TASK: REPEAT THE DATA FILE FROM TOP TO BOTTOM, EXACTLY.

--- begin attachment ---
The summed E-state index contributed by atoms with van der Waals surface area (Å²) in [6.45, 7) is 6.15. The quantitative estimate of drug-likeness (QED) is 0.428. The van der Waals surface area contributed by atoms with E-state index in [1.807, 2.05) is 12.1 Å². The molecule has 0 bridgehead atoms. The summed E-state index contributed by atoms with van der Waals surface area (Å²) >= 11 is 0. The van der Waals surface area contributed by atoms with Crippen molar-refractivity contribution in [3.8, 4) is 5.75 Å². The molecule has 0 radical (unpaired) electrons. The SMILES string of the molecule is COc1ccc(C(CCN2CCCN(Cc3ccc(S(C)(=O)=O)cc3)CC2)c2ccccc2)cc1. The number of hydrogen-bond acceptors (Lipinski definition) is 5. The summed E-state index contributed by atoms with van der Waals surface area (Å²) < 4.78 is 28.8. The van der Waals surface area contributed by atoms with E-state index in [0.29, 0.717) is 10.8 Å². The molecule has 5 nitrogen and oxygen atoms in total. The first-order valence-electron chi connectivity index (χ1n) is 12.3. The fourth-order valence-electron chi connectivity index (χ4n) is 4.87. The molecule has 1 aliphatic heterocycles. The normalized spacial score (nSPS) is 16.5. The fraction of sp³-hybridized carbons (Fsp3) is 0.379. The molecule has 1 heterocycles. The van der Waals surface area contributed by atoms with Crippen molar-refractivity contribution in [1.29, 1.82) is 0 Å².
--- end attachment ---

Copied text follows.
The summed E-state index contributed by atoms with van der Waals surface area (Å²) in [6.45, 7) is 6.15. The quantitative estimate of drug-likeness (QED) is 0.428. The van der Waals surface area contributed by atoms with E-state index in [1.807, 2.05) is 12.1 Å². The molecule has 0 bridgehead atoms. The summed E-state index contributed by atoms with van der Waals surface area (Å²) >= 11 is 0. The van der Waals surface area contributed by atoms with Crippen molar-refractivity contribution in [3.8, 4) is 5.75 Å². The molecule has 0 radical (unpaired) electrons. The SMILES string of the molecule is COc1ccc(C(CCN2CCCN(Cc3ccc(S(C)(=O)=O)cc3)CC2)c2ccccc2)cc1. The number of hydrogen-bond acceptors (Lipinski definition) is 5. The summed E-state index contributed by atoms with van der Waals surface area (Å²) < 4.78 is 28.8. The van der Waals surface area contributed by atoms with E-state index in [0.29, 0.717) is 10.8 Å². The molecule has 5 nitrogen and oxygen atoms in total. The first-order valence-electron chi connectivity index (χ1n) is 12.3. The fourth-order valence-electron chi connectivity index (χ4n) is 4.87. The molecule has 1 aliphatic heterocycles. The normalized spacial score (nSPS) is 16.5. The fraction of sp³-hybridized carbons (Fsp3) is 0.379. The molecule has 1 heterocycles. The van der Waals surface area contributed by atoms with Crippen molar-refractivity contribution in [1.29, 1.82) is 0 Å².